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Eastern Wind Integration and Transmission Study

January 20, 2010

The total installed capacity of wind generation in the United States surpassed 25 gigawatts (GW) at the end of 2008. Despite the global financial crisis, another 4.5 GW was installed in the first half of 2009. Because many states already have mandates in place for renewable energy penetration, significant growth is projected for the foreseeable future.

In July 2008, the U.S. Department of Energy (DOE) published the findings of a year-long assessment of the costs, challenges, impacts and benefits of wind generation providing 20% of the electrical energy consumed in the United States by 2030. Developed through the collaborative efforts of a wide-ranging cross section of key stakeholders, that final report (referred to here as the 20% Report) takes a broad view of the electric power and wind energy industries. The 20% Report evaluates the requirements and outcomes in the areas of technology, manufacturing, transmission and integration, environmental impacts, and markets that would be necessary for reaching the 20% by 2030 target.

The 20% Report states that although significant costs, challenges, and impacts are associated with a 20% wind scenario, substantial benefits can be shown to overcome the costs. In other key findings, the report concludes that such a scenario is unlikely to be realized with a business-as-usual approach, and that a major national commitment to clean, domestic energy sources with desirable environmental attributes would be required.

The growth of domestic wind generation over the past decade has sharpened the focus on two questions: Can the electrical grid accommodate very high amounts of wind energy without jeopardizing security or degrading reliability? And, given that the nation's current transmission infrastructure is already constraining further development of wind generation in some regions, how could significantly larger amounts of wind energy be developed? The answers to these questions could hold the keys to determining how much of a role wind generation can play in the U.S. electrical energy supply mix.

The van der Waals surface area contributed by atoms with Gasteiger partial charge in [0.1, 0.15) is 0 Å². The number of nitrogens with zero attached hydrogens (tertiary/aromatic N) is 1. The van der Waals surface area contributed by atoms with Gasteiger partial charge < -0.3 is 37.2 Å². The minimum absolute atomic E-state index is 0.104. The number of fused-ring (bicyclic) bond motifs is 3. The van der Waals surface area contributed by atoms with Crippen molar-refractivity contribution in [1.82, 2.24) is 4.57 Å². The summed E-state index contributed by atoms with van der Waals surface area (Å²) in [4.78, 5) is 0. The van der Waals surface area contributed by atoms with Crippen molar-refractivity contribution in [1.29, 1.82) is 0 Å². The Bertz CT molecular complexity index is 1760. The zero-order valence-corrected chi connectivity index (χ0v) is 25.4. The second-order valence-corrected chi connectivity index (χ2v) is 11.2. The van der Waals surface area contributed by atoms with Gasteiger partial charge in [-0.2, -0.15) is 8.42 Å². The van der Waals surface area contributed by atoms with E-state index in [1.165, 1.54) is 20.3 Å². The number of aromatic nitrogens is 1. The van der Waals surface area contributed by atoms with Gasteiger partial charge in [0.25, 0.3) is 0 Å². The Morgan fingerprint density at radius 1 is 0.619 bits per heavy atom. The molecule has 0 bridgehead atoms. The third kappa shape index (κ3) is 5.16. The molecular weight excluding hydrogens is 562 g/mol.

DOE commissioned the Eastern Wind Integration and Transmission Study (EWITS) (PDF 17.8 MB) Download Adobe Reader through its National Renewable Energy Laboratory (NREL). The investigation, which began in 2007, was the first of its kind in terms of scope, scale, and process. The study was designed to answer questions posed by a variety of stakeholders about a range of important and contemporary technical issues related to a 20% wind scenario for the large portion of the electric load (demand for energy) that resides in the Eastern Interconnection. The Eastern Interconnection is one of the three synchronous grids covering the lower 48 U.S. states. It extends roughly from the western borders of the Plains states through to the Atlantic coast, excluding most of the state of Texas.

The Eastern Wind Integration and Transmission Study is one of three current studies designed to model and analyze wind penetrations on a large scale.

The Eastern Wind Integration and Transmission Study was the first of its kind in terms of scope, scale, and process. Initiated in 2007, the study was designed to examine the operational impact of up to 20% to 30% wind energy penetration on the bulk power system in the Eastern Interconnection of the United States.

—Julie Jones